Starting as a Freshman

Written by a Freshman and for the reader that once was

Back to Article
Back to Article

Starting as a Freshman

Lina Abtouche, Contributor, Class of 2023

Hang on for a minute...we're trying to find some more stories you might like.


Email This Story






The summer before my Freshman year may have been the most stressful time in my life. From thinking about how to make new friends, to trying to make my way around unfamiliar hallways which so many before me have roamed through.

It was a struggle at first, especially because I just came from being the “upper class” of Fisher middle school. The transition was a mental mind game between my own insecurities and others’ expectations. I thought that it would take me more than a week to adjust to the new setting and the way people may treat me because I am a Freshman. Cliches clouded my imagination of what may happen throughout the year as the end of August drew to a close.

Fast forward to Freshman Orientation on September 3 when frazzled faces turned and questioned each other as they were being led into the next chapter of their lives. My immediate instinct was to go find my friends and stay with them until further instruction.

The atmosphere was jubilant, yet a bit of tension was among us as we all didn’t know what was planned. Not just for the next three hours or so, but for the years ahead. What would our obstacles be? Our triumphs? All that remained in a void of uncertainty as my tour guide came to a halt, for she just showed us the multitude of classes that we may step foot in. Some, we may never get to know.

Around the perimeter of the auditorium stood several upper class men looking directly at my class, the Class of 2023. All of them seemed to be accomplished in their own way. I wanted to ask each and every one of them, how they did it. How did they go through the years of a place portrayed as both exciting and intimidating by the media?  How will I make it through these four years of high school?

I thought this amusing as I realized that I wouldn’t get the same answer from all of them. Each of us have a life as complex as one’s own, which we are constantly living despite one’s personal lack of awareness of it. It wasn’t until the first week of October that I had the epiphany that I would never get an answer, nor would I give one. Why? Because your high school career is what you choose to make of it. The opportunities that are presented to you may be taken at your own will, for sometimes their may be mistakes. But, resilience is the nature of learning from those mistakes while taking them as lessons and continuing to move forward.

Freshman Orientation closed off with smiling faces and a few people that now had a clear mind. Yes, some of my questions were answered. Although, that night as I prepared myself for my first day of high school, an idea popped into my head. It took me into the future four years from now when I would be a Senior. I thought that if I made it through this much of my educational career, I would certainly make it through the days of EHS, even if it meant taking it one day at a time until I look back at myself now and articulate my choices. Maybe I won’t feel the same way about the topic that I am addressing currently. It all depends on you.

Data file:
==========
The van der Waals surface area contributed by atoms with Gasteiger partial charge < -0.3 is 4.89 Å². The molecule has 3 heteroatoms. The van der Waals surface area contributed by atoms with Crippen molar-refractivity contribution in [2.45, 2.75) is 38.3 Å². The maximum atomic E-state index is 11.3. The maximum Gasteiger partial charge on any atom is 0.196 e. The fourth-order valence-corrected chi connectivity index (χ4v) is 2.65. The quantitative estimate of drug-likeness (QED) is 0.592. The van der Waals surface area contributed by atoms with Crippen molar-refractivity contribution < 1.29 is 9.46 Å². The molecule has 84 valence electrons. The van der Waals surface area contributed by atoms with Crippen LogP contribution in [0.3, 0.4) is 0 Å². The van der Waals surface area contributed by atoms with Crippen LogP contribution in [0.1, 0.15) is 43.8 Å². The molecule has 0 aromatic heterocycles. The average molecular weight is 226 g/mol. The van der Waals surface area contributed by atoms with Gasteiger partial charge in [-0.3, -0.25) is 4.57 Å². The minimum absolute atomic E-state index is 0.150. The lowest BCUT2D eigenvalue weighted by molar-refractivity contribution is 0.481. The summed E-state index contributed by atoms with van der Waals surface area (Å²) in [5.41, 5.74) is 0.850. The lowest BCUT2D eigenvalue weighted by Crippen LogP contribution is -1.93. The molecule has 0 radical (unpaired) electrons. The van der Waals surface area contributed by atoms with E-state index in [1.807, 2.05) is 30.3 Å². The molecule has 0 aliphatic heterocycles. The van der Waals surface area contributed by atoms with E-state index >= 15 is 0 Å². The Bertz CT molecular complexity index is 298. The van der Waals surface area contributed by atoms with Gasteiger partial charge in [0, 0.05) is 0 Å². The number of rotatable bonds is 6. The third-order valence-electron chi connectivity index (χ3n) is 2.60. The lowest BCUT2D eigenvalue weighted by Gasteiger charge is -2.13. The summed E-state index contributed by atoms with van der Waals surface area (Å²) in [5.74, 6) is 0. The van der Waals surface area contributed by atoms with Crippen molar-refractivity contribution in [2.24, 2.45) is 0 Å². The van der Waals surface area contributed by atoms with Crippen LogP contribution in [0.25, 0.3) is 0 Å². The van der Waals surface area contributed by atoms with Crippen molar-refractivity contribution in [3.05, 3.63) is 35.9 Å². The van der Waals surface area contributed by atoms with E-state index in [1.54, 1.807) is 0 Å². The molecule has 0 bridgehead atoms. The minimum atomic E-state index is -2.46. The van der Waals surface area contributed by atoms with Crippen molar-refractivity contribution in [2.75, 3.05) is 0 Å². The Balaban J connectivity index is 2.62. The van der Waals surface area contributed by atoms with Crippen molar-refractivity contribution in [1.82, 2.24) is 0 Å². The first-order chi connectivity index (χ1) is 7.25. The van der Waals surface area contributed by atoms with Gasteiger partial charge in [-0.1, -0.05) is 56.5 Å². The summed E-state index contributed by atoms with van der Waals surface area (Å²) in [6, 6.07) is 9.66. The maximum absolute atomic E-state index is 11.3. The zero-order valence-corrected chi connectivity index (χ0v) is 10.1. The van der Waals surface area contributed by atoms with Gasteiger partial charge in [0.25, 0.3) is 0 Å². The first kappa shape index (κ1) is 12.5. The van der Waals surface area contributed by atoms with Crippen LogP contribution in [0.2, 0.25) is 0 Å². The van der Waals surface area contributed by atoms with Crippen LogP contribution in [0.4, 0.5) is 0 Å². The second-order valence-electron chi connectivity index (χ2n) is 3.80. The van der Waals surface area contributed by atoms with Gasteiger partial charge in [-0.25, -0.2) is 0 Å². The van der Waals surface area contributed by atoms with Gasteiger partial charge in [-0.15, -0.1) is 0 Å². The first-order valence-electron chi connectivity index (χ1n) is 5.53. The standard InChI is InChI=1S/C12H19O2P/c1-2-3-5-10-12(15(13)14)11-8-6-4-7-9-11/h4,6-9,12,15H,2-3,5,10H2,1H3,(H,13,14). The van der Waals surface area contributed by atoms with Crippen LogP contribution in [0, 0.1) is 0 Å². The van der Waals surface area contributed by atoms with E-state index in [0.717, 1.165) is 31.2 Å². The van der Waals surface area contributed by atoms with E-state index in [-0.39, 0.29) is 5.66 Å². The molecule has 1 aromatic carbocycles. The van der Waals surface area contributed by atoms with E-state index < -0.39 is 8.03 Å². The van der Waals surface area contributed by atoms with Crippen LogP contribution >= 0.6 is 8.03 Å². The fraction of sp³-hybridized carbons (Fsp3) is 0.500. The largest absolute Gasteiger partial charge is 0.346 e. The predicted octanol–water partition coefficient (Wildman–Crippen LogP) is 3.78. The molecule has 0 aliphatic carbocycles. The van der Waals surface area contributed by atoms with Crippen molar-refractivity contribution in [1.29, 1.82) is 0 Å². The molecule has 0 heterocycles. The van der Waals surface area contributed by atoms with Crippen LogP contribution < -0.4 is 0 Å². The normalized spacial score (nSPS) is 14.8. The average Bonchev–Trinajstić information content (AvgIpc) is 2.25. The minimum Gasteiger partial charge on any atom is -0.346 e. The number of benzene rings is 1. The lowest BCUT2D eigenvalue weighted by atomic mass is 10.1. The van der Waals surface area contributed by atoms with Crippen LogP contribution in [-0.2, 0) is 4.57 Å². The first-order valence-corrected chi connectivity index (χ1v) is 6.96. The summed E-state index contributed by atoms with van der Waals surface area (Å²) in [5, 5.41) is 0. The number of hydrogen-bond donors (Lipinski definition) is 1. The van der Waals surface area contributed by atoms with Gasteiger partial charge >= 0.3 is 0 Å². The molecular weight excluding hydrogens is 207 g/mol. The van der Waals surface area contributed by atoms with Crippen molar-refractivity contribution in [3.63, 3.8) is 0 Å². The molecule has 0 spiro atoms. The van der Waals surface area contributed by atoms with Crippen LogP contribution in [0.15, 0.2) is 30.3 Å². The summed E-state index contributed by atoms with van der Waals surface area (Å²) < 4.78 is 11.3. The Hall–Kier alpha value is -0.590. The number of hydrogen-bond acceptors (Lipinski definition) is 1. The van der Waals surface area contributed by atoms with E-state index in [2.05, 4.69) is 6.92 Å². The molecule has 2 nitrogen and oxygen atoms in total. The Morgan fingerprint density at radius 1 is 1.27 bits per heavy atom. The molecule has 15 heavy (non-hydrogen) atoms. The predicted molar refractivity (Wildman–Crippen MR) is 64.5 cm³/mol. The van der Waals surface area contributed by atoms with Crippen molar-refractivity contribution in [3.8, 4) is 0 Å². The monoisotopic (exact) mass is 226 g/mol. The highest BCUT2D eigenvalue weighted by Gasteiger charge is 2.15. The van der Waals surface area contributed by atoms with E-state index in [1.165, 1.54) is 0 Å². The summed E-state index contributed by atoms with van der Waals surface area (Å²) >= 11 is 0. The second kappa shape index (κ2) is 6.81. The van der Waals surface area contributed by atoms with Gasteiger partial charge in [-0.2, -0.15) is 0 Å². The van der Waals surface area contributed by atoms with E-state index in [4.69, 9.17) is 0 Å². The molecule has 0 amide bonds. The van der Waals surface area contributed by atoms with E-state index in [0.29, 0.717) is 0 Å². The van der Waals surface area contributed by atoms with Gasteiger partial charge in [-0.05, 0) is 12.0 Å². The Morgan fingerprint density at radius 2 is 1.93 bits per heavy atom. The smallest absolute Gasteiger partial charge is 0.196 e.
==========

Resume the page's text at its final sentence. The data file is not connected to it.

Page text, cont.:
Now we are two months into the 2019-20 school year and things could not be better. From now knowing where my classes are located to getting involved with the school community! This could not have been possible without the upper-class men that answered all my persisting questions and empathized with how they once felt in my position.

Junior Selma Benkoukha guided me not only through the first day, but did not hesitate to provide a helping hand when it comes to making the most out of what EHS has to offer.

Senior Olivia Ross welcomed me with open arms to the Tennis Team and supported me from the sidelines! I cannot express my gratitude enough to these two upper class men and the so many others who have treated us as equals.

It may sound strange, but in High school, we all come together as one. When we were once separated, we make new friends in union. That is why, as a Freshman, I urge you to put yourself in the place that you were two, three, or even four years ago! Because you will not only understand the importance of inclusion, yet how far you have come and the impact you have made on so many entities.

Starting as a Freshman is difficult, but a rewarding experience. It allows room for growth, ambition for what is to come ahead, and crucial lessons to use when you look back.